Sensidev logo
Hero Image

Django Service Layer — To the Rescue

by Lucian Corduneanuover 3 years ago 5 min read

At Sensidev we are using multiple Django/Python Web Services built with Django Rest Framework for user, facility, and device management. Right now we are in the process of updating our style guide so that we can:

    • decouple Django apps into encapsulated and reusable building blocks
    • decouple application/business logic into a separate layer

We expect to grow our team, and we want to prepare the codebase to be flexible and easy to isolate and test, so we can move fast, break things and avoid a single point of failures.

In my search for a solution to our problems, I found a very well written article from Paul Hallett. I agree with most of the patterns he suggested in his "Pragmatic style guide for the API age".

Considering Django apps as "business domains" that have all the mechanisms for full encapsulation like interfaces and apis seems overkill at first, but it might help in the long term, growing to a 28+ team of devs.

We have already decoupled application/business logic into a Service Layer e.g.

class DeviceService(object):

    @staticmethod
    def get_device_by_pk(pk):
        return Device.objects.get(id=pk)

    @staticmethod
    def get_devices_for_building(building):
        return Device.objects.filter(room__floor__building=building)

Reusable services as a package

For us, the Service Layer is not only about data queries and coordination. We also use it for providing generic support for MQTT, MongoDB, and other integrations. Since this kind of integrations is used all over the place, within different Web Services. We ended up creating a separate python package (not a Django app) with only the reusable services we could use among different Django projects.

Note that a Django project in our architecture is a standalone Web Service that resolves a business requirement like a device management system. Not to be confused with a service within the Service Layer, which is basically a class that implements application/business logic.

Here is how a reusable service across different Django projects looks like:

class DeviceMongoDBService(BaseMongoDBService):
    # MongoDB service for devices storage.

    def get(self, device_eui, extra_query_dict=None, projection_dict=None):
        # Get device status details for given EUI.
        query_dict = {
            '_id': device_eui,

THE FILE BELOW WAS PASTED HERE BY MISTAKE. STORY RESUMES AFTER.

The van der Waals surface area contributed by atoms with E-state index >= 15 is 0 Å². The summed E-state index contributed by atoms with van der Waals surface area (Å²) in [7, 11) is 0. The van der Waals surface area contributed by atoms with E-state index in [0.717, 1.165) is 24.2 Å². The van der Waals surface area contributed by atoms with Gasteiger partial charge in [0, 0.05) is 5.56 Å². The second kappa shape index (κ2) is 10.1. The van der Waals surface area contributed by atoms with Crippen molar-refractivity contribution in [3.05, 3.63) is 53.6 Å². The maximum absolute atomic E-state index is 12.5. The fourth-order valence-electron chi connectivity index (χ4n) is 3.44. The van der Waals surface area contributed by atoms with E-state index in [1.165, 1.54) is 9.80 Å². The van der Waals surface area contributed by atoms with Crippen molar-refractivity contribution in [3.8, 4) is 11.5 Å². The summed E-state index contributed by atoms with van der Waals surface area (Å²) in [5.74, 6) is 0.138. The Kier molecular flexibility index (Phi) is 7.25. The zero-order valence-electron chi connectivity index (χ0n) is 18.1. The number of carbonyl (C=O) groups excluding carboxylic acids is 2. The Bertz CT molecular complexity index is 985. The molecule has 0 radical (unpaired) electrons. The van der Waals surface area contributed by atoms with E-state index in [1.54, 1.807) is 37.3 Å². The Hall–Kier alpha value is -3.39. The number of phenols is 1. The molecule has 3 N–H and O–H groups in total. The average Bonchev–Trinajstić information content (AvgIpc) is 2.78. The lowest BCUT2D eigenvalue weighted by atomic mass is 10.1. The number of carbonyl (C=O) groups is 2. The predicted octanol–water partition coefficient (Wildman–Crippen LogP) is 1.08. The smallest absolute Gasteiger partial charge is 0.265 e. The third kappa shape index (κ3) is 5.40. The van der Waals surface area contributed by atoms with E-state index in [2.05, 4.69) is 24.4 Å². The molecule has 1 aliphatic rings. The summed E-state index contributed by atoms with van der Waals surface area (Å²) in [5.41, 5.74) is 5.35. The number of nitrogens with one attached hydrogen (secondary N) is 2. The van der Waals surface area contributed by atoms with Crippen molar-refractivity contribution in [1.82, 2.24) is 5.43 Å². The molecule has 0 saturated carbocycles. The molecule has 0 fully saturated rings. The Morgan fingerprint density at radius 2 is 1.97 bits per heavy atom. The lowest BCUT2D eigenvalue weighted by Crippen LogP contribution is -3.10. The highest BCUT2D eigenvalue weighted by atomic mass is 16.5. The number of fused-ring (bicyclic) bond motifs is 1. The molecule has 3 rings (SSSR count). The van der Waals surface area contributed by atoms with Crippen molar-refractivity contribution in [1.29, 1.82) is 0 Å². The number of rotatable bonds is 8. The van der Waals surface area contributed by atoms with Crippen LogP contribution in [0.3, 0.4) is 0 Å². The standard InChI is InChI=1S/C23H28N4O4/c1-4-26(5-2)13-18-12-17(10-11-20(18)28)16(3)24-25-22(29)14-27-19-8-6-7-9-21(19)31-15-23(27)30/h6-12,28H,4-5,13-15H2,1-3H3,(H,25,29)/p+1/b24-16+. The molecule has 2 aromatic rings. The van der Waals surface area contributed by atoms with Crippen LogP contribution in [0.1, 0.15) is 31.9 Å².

}

        if extra_query_dict is not None:
            query_dict.update(extra_query_dict)

        return self.db.find_one(query_dict, projection_dict)

    def update(self, device_eui, **kwargs):
        # Update or insert status details for given device by EUI.
        query_dict = {
            '_id': device_eui,
        }

        update_data = {
            '$set': {**kwargs}
        }

        self.db.update_one(query_dict, update_data, upsert=True)

We use this service to get the device status from MongoDB, like online status and many others. Also, we can perform write operation i.e. update keyword arguments fields for a given device.

Skinny models

We already use skinny models with no complex functional logic, but unfortunately, we still have many database relations between Django applications, which makes refactoring a bit difficult. However, I'm not really sure yet if we should drop all the relations between Django models as Paul suggests:

Table dependencies (such as ForeignKeys) must not exist across domains (Django apps). Use a UUID field instead, and have your Services control the relationship between models.

Would it make sense to just drop Django ORM support for joining tables, and take care of this manually in the Service Layer? Hard to say. There are pros and cons. For example, you might trade ORM joining tables support for better flexibility and control, effectively isolating your Django apps.

Until further clarifications, we might consider it only between Django apps, but not within the same Django app.

Conclusion

We are actively looking to improve our Django architecture with practical and modern solutions for the "API age". Most of us indeed use Django to build API points to be consumed by the Frontend. However, we still use the Django admin interface to offer to our staff members a way to perform certain functions that won't be available for typical users in the beautiful Frontend interface.

This short post is just a discussion starter, since the topic is huge. Please let us know, in the comment section below, what are your thoughts. Also, I invite you to have a beer over a video call and chat about this. Should we maybe start a Django/Python "for the API age" Meetup?

Dev Thoughts

MongoDB Indexing for Better Performances

by Alexandru Preda9 months ago3 min read

List Virtualization in React

by Alex Sîrbuabout 3 years ago4 min read